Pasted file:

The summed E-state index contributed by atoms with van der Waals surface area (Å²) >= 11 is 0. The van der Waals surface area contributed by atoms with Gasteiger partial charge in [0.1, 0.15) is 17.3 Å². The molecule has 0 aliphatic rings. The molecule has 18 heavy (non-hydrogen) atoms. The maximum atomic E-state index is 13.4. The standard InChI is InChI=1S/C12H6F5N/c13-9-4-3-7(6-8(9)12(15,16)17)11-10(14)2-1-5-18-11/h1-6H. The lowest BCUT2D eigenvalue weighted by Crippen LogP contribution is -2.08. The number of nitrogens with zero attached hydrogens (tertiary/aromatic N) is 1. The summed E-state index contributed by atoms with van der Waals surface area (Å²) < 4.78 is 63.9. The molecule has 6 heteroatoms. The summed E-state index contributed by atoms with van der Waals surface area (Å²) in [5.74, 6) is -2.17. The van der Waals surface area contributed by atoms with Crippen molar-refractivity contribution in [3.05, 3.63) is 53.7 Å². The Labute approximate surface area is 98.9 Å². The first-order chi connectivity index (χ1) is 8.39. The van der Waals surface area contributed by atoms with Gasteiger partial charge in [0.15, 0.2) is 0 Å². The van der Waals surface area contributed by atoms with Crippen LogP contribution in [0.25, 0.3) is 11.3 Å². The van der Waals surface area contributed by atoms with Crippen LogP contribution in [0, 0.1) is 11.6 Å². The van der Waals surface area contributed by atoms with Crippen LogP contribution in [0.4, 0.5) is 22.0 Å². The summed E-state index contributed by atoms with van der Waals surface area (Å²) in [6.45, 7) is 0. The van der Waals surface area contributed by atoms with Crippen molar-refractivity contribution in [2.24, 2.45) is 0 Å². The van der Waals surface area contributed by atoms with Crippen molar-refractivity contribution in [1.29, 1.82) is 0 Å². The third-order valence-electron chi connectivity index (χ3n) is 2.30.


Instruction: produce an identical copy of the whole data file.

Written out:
The summed E-state index contributed by atoms with van der Waals surface area (Å²) >= 11 is 0. The van der Waals surface area contributed by atoms with Gasteiger partial charge in [0.1, 0.15) is 17.3 Å². The molecule has 0 aliphatic rings. The molecule has 18 heavy (non-hydrogen) atoms. The maximum atomic E-state index is 13.4. The standard InChI is InChI=1S/C12H6F5N/c13-9-4-3-7(6-8(9)12(15,16)17)11-10(14)2-1-5-18-11/h1-6H. The lowest BCUT2D eigenvalue weighted by Crippen LogP contribution is -2.08. The number of nitrogens with zero attached hydrogens (tertiary/aromatic N) is 1. The summed E-state index contributed by atoms with van der Waals surface area (Å²) < 4.78 is 63.9. The molecule has 6 heteroatoms. The summed E-state index contributed by atoms with van der Waals surface area (Å²) in [5.74, 6) is -2.17. The van der Waals surface area contributed by atoms with Crippen molar-refractivity contribution in [3.05, 3.63) is 53.7 Å². The Labute approximate surface area is 98.9 Å². The first-order chi connectivity index (χ1) is 8.39. The van der Waals surface area contributed by atoms with Gasteiger partial charge in [0.15, 0.2) is 0 Å². The van der Waals surface area contributed by atoms with Crippen LogP contribution in [0.25, 0.3) is 11.3 Å². The van der Waals surface area contributed by atoms with Crippen LogP contribution in [0, 0.1) is 11.6 Å². The van der Waals surface area contributed by atoms with Crippen LogP contribution in [0.4, 0.5) is 22.0 Å². The summed E-state index contributed by atoms with van der Waals surface area (Å²) in [6.45, 7) is 0. The van der Waals surface area contributed by atoms with Crippen molar-refractivity contribution in [2.24, 2.45) is 0 Å². The van der Waals surface area contributed by atoms with Crippen molar-refractivity contribution in [1.29, 1.82) is 0 Å². The third-order valence-electron chi connectivity index (χ3n) is 2.30.